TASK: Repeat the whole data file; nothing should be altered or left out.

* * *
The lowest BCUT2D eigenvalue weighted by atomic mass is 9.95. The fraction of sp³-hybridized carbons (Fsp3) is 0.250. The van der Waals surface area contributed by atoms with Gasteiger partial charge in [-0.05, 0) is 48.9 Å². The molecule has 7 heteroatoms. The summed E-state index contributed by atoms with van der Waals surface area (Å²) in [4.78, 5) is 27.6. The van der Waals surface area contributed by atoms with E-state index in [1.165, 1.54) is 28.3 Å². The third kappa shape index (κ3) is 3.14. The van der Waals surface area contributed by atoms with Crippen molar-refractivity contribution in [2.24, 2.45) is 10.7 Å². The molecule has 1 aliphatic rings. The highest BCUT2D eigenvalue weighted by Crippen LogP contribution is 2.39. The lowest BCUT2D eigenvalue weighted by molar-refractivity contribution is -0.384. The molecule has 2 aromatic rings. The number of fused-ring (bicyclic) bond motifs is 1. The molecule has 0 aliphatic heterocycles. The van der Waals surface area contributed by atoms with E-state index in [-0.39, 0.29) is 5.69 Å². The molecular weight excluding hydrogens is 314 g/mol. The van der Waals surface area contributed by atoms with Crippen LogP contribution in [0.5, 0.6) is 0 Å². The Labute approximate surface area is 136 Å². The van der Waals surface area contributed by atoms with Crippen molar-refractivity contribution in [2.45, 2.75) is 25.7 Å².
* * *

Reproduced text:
The lowest BCUT2D eigenvalue weighted by atomic mass is 9.95. The fraction of sp³-hybridized carbons (Fsp3) is 0.250. The van der Waals surface area contributed by atoms with Gasteiger partial charge in [-0.05, 0) is 48.9 Å². The molecule has 7 heteroatoms. The summed E-state index contributed by atoms with van der Waals surface area (Å²) in [4.78, 5) is 27.6. The van der Waals surface area contributed by atoms with E-state index in [1.165, 1.54) is 28.3 Å². The third kappa shape index (κ3) is 3.14. The van der Waals surface area contributed by atoms with Crippen molar-refractivity contribution in [2.24, 2.45) is 10.7 Å². The molecule has 1 aliphatic rings. The highest BCUT2D eigenvalue weighted by Crippen LogP contribution is 2.39. The lowest BCUT2D eigenvalue weighted by molar-refractivity contribution is -0.384. The molecule has 2 aromatic rings. The number of fused-ring (bicyclic) bond motifs is 1. The molecule has 0 aliphatic heterocycles. The van der Waals surface area contributed by atoms with E-state index in [-0.39, 0.29) is 5.69 Å². The molecular weight excluding hydrogens is 314 g/mol. The van der Waals surface area contributed by atoms with Crippen LogP contribution in [0.5, 0.6) is 0 Å². The Labute approximate surface area is 136 Å². The van der Waals surface area contributed by atoms with Crippen molar-refractivity contribution in [2.45, 2.75) is 25.7 Å².